EUR Extends Losses, Keep an Eye on Yields

For the fourth consecutive trading session, the euro extended its losses against the U.S. dollar. Although the decline eased in magnitude, another half-cent move and the currency pair would be trading below the post ECB low and this would confirm that any initial enthusiasm about the positive implications of easing on the currency has faded. No Eurozone economic reports were released today and the comments from ECB policymakers failed to provide any new insight. According to ECB member Mersch, low interest rates in the Eurozone is induced by low inflation. Dombret felt that the ECB measures were appropriate while Noyer said ECB easing was not enough. He called on governments to take action as well. The zone between 1.3475 and 1.3500 represents a very significant support level for the EUR/USD. EUR/USD traders should keep an eye on European yields. Italian 10 year yields fell by approximately the same amount as 10 year Treasuries while the drop in German, French and Spanish yields was less, which explains the more modest sell-off in EUR/USD today. Eurozone industrial production is scheduled for release on Thursday and a rebound is expected after the decline in March.

GBP: Unemployment Rate Drops to 5 Year Low

Relatively healthy labor market numbers and more specifically the decline in the unemployment rate drove the British pound higher versus the U.S. dollar and euro. EUR/GBP dropped to its lowest level since January 2013 and is now within 20 pips of its 17-month low. Jobless claims fell by 27k in the month of May, driving the unemployment rate from 6.8% down to 6.6%, a 5 year low. While sterling continues to outperform thanks to the improvements in the labor market and the economy overall, without a rise in wage growth, the Bank of England will be in no rush to raise interest rates. Average weekly earnings growth slowed to 0.7% from 1.9% the previous, with earnings excluding bonuses rising by only 0.9% compared to 1.3% the prior month. Considering that the record low in earnings growth was 0.8%, wages are too low to offset any potential increase in inflation. However this will not matter to EUR/GBP because even if wage growth is slow, the gap between U.K. and Eurozone monetary policies is widening and there is no support in the currency pair until 80 cents. As for GBP/USD, the currency pair remains confined in a tight range that we do not expect to be broken by the U.S. retail sales report.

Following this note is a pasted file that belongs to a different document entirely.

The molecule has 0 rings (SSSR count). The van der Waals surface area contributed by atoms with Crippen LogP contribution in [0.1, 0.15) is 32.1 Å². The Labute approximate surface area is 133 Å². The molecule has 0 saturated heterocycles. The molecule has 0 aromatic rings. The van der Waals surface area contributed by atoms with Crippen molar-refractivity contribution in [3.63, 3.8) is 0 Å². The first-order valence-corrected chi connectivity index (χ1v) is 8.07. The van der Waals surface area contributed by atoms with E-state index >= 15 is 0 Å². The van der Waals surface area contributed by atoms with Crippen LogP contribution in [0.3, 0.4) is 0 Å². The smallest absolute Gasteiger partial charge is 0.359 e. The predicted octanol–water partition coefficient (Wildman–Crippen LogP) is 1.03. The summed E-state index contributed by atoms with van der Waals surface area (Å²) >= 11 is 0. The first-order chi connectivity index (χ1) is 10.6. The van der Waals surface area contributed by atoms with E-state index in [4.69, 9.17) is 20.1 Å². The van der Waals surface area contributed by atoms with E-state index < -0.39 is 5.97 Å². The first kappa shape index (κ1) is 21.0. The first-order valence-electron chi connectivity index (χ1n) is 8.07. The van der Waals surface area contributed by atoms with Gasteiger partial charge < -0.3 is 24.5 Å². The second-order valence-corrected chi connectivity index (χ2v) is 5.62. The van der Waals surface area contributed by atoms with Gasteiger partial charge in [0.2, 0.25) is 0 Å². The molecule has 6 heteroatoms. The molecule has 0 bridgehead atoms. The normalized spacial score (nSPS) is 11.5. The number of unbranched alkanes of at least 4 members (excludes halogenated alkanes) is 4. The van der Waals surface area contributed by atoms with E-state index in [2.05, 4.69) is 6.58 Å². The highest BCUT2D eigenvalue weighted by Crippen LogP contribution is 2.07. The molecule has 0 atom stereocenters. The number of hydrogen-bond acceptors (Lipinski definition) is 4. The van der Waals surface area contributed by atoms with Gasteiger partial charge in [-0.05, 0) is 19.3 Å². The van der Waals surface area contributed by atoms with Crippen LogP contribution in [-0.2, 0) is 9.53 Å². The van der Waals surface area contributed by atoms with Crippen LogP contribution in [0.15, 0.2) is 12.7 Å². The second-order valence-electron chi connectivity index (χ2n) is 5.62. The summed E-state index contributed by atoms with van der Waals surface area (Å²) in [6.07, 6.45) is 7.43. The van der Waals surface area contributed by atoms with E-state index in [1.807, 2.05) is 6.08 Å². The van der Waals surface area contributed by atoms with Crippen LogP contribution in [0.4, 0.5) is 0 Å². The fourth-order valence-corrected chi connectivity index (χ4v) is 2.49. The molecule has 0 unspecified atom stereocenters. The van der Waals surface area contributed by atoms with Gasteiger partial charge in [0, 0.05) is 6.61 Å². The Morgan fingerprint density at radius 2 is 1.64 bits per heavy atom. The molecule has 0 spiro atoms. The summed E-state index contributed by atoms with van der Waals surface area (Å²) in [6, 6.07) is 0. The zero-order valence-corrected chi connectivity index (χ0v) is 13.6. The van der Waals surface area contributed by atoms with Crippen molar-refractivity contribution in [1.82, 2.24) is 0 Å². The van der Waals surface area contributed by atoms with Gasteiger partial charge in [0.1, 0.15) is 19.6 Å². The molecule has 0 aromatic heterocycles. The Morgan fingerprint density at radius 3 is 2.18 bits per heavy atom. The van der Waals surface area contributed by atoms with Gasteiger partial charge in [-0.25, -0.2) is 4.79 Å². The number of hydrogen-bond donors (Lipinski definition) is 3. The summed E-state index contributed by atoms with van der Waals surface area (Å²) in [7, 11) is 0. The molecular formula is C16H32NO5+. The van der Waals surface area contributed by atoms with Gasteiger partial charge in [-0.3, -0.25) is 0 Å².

Yen: Saved by MSCI’s Decision on South Korea

The Japanese Yen traded higher against most of the major currencies today on the back of weakness in U.S. equities. Japan stocks on the other hand performed well overnight thanks to MSCI’s decision to drop South Korea and Taiwan from its list of candidates for developed market status in its reclassification review. This decision leaves Japan as the only developed market in the region that is included in Morgan Stanley’s stock market indexes which is positive for Nikkei because it mitigates the risk of reallocation out of Japanese stocks into Korean or Taiwanese equities. Reclassification for South Korea and Taiwan would have been a big deal not just for the Nikkei but also the Yen because trillions of dollars are benchmarked to MSCI indexes. While MSCI noted that South Korea met most of the criteria to be included in the index, very little progress has been made on market accessibility. Last night’s Japanese economic reports were mixed. According to the Quarterly Business Sentiment Index, confidence declined in the second quarter. However any negative implications were negated by the increase in the Domestic CGPI index, a sign that inflationary conditions have improved. Machine orders are scheduled for release this evening and a pullback is expected after the past month’s sharp rise.

Kathy Lien
Managing Director

Leave a Reply

Your email address will not be published. Required fields are marked *